Some analysts believe these ad hoc security coalitions complement the ASF and are best suited to tackling Africa’s deadliest transnational armed groups. The coalitions are seen as filling a gap in the AU’s peace and security arsenal by providing immediate responses to violent extremism and other complex threats – which the ASF’s framework doesn’t address.

This highlights broader problems in the AU’s ability to deal with violent conflict. At its February summit, AU Commission Chairperson Moussa Faki Mahamat said the narrow reading of subsidiarity and the question of state sovereignty were behind the malaise in the AU’s response to crises.

Some states reject AU interventions by invoking the principle of sovereignty in domestic affairs. Mahamat stressed the need ‘for a realistic approach, which should scrutinise our peace and security architecture and its correlation with the new destabilising factors in Africa,’ namely terrorism and unconstitutional government changes.

Some analysts believe security coalitions are best suited to tackling Africa’s deadliest armed groups

ISS analysts Paul-Simon Handy and Felicité Djilo agree that there’s a problem with the AU’s existing instruments. They attribute this to governments resisting interference in their internal affairs and the lack of priority given to political solutions. This has led to the underuse of mechanisms such as the ASF.

Some efforts are underway to resolve the issues that constrain the ASF. The force’s Maputo Strategic Workplan (2016-2020) requires the AU and regional blocs to clarify, harmonise and structure decision-making mechanisms for peace support operations. However the plan has yet to be implemented.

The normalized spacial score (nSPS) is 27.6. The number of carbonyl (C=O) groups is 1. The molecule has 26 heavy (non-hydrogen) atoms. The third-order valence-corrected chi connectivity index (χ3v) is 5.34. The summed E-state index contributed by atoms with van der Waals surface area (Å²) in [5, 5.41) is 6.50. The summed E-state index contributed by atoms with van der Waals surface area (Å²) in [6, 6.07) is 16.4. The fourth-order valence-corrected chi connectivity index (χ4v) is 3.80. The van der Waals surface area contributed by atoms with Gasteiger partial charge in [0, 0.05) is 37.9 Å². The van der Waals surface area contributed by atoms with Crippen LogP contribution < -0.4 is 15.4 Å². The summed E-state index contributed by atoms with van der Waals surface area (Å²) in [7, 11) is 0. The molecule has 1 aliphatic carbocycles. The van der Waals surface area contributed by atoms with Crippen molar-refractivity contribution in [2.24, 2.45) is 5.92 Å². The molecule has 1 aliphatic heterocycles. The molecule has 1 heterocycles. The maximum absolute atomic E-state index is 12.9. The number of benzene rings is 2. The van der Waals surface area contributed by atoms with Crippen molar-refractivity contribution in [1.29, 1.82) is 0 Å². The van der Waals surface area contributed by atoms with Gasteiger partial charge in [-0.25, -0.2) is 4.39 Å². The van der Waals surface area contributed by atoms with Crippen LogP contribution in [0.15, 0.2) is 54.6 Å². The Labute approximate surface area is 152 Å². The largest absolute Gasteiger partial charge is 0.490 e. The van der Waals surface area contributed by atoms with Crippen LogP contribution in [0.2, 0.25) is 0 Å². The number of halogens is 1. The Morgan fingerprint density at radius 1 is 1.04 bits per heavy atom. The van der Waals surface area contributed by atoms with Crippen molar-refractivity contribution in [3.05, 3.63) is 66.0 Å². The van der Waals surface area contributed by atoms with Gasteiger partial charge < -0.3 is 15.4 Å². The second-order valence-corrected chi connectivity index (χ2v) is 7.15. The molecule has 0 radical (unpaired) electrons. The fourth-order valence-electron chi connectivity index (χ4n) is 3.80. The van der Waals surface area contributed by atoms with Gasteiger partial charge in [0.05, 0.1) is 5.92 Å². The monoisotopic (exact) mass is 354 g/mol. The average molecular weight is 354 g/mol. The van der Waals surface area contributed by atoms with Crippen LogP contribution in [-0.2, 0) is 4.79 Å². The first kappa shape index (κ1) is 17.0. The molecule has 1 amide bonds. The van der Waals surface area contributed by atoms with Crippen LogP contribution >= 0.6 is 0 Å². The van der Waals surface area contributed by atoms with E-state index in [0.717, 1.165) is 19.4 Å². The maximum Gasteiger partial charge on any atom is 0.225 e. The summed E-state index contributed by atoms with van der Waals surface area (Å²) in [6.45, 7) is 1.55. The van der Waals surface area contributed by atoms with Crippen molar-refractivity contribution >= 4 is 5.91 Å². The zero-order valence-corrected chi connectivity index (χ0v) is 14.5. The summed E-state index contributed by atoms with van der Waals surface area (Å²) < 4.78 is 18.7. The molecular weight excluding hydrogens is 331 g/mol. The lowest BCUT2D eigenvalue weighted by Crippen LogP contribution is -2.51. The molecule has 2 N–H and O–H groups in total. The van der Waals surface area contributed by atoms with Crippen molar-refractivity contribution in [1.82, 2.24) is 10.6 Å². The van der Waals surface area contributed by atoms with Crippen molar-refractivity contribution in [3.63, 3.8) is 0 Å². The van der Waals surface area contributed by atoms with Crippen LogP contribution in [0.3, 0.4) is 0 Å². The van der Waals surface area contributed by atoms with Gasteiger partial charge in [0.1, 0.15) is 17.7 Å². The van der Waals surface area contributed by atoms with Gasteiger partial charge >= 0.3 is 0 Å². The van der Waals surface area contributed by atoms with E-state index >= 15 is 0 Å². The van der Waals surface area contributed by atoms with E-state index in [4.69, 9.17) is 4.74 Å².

And on 12 May, the AU’s Specialised Technical Committee on Defence, Safety and Security decided on critical steps to solve these problems, namely: a memorandum of understanding between the AU and regional economic communities on ASF deployment; reviews of the ASF concept and Maputo work plan; and finalising the draft 2021-14 strategic plan on enhancing the ASF. The AU Commission will also be asked to expedite the establishment of a counter-terrorism unit in the ASF.

These moves are encouraging, but bolder action is needed for the ASF to curb Africa’s current security threats. African governments, regional blocs and the AU Commission should expedite the ASF concept review and interrogate the force’s relevance and viability. Member states’ lack of commitment to AU conflict prevention mechanisms also needs scrutiny.

Meressa K Dessu, Senior Researcher and Training Coordinator and Dawit Yohannes, Project Manager and Senior Researcher, ISS Addis Ababa

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Development partners
This article is published as part of the Training for Peace Program (TfP), funded by the government of Norway. The ISS is also grateful for support from the members of the ISS Partnership Forum: the Hanns Seidel Foundation, the European Union, the Open Society Foundations and the governments of Denmark, Ireland, the Netherlands, Norway and Sweden.